We always hear students and parents asking how they can reduce their college costs (and trust me, I’m one of them too!). Well, did you know you can effectively reduce college tuition costs 12% or more over four years?
Leveraging the community college system over the summer months is a great way to reduce the overall cost of a traditional four-year degree at either a public or private, not-for-profit, college/university.
Even if you can easily afford that $45,000 price tag at the private university – why ignore a great sale? If you walked into a Ford dealer and saw a loaded F-150 pickup for $45,000 and learned you could get that same pickup for just $37,000 at the same dealership, what one would you buy? If you still purchased the $45,000 version then you have “silly” money and kindly send some stacks my way. Of course, I’m kidding, but the value of summer school is no joke. You get the F-150 (or Silverado for Chevy fans out there) at the same dealer but for a lot less money.
The key to this sale is timing. Isn’t that always the case? Provided you (or your student) are still taking general education courses, then timing is good. Simply take 2-3 courses at your local community college this summer. This will successfully earn you 6-9 credit hours, foster a better GPA, and save over $8,000!
Here is how the math works.
- At a typical private university, the cost per credit hour is between $1,100 and $1,200/hour.
- Whereas, at a community college, the credit hour cost is a mere $250 – $300/hour. Pretty compelling, isn’t it?
Okay – great…I’ve convinced you on the cost savings but how does it foster a better GPA? The fact is, many private or public colleges will not accept the actual grade when transferring in the credit hours from a community college, they simply accept the credit hours against pre-requisite course-work. In turn, this allows you (or your son/daughter) to complete difficult coursework without the potential for negative outcomes.
If any of you are like me, fundamental science courses are difficult (e.g. biology, chemistry). Putting forth a strong effort, in my case, would yield a modest result. However, putting forth a strong effort against accounting or economics would typically yield a very strong result. Therefore, taking chemistry at a community college makes great sense:
- I am able to effectively transfer 3-4 credit hours to my private/public four-year institution while not transferring over the modest result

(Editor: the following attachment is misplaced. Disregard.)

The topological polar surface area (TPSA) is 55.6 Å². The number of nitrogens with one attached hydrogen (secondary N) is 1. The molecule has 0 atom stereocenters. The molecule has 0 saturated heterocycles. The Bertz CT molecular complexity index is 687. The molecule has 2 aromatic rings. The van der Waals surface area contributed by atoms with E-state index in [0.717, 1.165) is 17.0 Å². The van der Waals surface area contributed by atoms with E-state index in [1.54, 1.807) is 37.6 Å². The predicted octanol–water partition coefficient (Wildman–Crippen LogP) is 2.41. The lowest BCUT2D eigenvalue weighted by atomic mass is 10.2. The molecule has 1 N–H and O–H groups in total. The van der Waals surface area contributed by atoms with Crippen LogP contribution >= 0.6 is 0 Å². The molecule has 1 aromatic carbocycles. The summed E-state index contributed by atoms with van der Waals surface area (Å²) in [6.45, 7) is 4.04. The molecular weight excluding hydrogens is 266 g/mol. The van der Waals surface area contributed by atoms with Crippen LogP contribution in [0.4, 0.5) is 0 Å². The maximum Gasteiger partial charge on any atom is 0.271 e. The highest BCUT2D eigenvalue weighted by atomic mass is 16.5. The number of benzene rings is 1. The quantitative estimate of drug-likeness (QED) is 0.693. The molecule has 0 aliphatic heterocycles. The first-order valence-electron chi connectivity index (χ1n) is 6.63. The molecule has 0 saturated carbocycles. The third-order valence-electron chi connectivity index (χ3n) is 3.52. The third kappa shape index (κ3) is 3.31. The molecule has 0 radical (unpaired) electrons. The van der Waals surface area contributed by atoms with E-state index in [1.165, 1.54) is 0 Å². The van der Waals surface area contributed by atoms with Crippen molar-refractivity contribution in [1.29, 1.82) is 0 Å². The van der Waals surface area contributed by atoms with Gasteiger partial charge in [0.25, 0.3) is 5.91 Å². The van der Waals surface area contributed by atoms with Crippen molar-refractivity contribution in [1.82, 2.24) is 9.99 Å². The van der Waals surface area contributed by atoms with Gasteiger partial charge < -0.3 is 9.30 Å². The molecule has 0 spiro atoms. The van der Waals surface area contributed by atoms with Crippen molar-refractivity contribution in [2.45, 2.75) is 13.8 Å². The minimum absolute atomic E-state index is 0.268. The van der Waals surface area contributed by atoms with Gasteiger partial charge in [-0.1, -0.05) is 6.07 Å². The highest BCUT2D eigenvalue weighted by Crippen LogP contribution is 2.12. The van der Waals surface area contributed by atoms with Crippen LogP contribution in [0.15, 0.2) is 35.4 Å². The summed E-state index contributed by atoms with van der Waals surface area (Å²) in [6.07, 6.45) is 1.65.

- This then allows me to focus on my strengths that yield strong results and improves my cumulative GPA. Pretty simple, and I’m saving a substantial amount of money doing it.
It goes without saying that you should be wary of a few pitfalls. This only works if you do your homework, and here is what I mean.
- First, you (or your student) will need to schedule a meeting with the academic advisor to confirm what courses at a specific community college will transfer. This should always be done BEFORE enrolling in the community college summer courses. Outside of the appropriate school official approval at your four-year college/university, credit hours may not transfer. Please do not make that mistake.
- Second, be sure to select the most appropriate courses with the academic advisor. This will ensure students “get ahead of the game” for completing the necessary undergraduate degree coursework.
I’m a huge advocate of private and public, not-for-profit, universities and the on-campus experience these institutions provide. My oldest son attends college in Ohio with another son heading to a university this August and believe me, I’m also a big fan of saving money.
So when you’re thinking about how to reduce college costs and get the biggest bang for your buck, consider this. Leveraging summer school coursework at a local community college is how you can put the two together, save thousands of dollars, and help your GPA!
For more budget stretching tips and tricks or questions about college, ask your credit union for advice. Don’t have a credit union? Find one near you using our CUSelect tool.